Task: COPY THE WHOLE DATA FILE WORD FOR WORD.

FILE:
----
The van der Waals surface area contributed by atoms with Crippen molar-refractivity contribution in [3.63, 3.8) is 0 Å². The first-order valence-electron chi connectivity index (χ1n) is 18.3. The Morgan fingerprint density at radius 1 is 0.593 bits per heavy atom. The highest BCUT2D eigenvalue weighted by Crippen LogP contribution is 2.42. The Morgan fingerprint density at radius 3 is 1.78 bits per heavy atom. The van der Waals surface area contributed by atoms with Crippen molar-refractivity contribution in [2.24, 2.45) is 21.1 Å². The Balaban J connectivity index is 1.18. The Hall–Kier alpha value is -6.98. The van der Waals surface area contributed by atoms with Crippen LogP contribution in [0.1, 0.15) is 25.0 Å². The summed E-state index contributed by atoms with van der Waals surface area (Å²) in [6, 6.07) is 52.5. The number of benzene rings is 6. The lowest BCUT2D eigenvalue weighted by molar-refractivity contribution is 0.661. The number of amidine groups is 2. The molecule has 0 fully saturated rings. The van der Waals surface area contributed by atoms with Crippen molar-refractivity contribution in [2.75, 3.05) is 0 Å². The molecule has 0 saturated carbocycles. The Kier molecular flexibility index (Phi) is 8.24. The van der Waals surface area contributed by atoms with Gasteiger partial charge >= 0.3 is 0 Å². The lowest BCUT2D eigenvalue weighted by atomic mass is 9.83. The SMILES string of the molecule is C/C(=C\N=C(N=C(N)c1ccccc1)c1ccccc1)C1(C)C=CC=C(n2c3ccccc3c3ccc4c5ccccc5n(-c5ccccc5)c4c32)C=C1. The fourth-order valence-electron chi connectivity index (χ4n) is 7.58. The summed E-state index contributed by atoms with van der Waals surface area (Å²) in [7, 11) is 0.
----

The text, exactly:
The van der Waals surface area contributed by atoms with Crippen molar-refractivity contribution in [3.63, 3.8) is 0 Å². The first-order valence-electron chi connectivity index (χ1n) is 18.3. The Morgan fingerprint density at radius 1 is 0.593 bits per heavy atom. The highest BCUT2D eigenvalue weighted by Crippen LogP contribution is 2.42. The Morgan fingerprint density at radius 3 is 1.78 bits per heavy atom. The van der Waals surface area contributed by atoms with Crippen molar-refractivity contribution in [2.24, 2.45) is 21.1 Å². The Balaban J connectivity index is 1.18. The Hall–Kier alpha value is -6.98. The van der Waals surface area contributed by atoms with Crippen LogP contribution in [0.1, 0.15) is 25.0 Å². The summed E-state index contributed by atoms with van der Waals surface area (Å²) in [6, 6.07) is 52.5. The number of benzene rings is 6. The lowest BCUT2D eigenvalue weighted by molar-refractivity contribution is 0.661. The number of amidine groups is 2. The molecule has 0 fully saturated rings. The van der Waals surface area contributed by atoms with Crippen molar-refractivity contribution in [2.75, 3.05) is 0 Å². The molecule has 0 saturated carbocycles. The Kier molecular flexibility index (Phi) is 8.24. The van der Waals surface area contributed by atoms with Gasteiger partial charge >= 0.3 is 0 Å². The lowest BCUT2D eigenvalue weighted by atomic mass is 9.83. The SMILES string of the molecule is C/C(=C\N=C(N=C(N)c1ccccc1)c1ccccc1)C1(C)C=CC=C(n2c3ccccc3c3ccc4c5ccccc5n(-c5ccccc5)c4c32)C=C1. The fourth-order valence-electron chi connectivity index (χ4n) is 7.58. The summed E-state index contributed by atoms with van der Waals surface area (Å²) in [7, 11) is 0.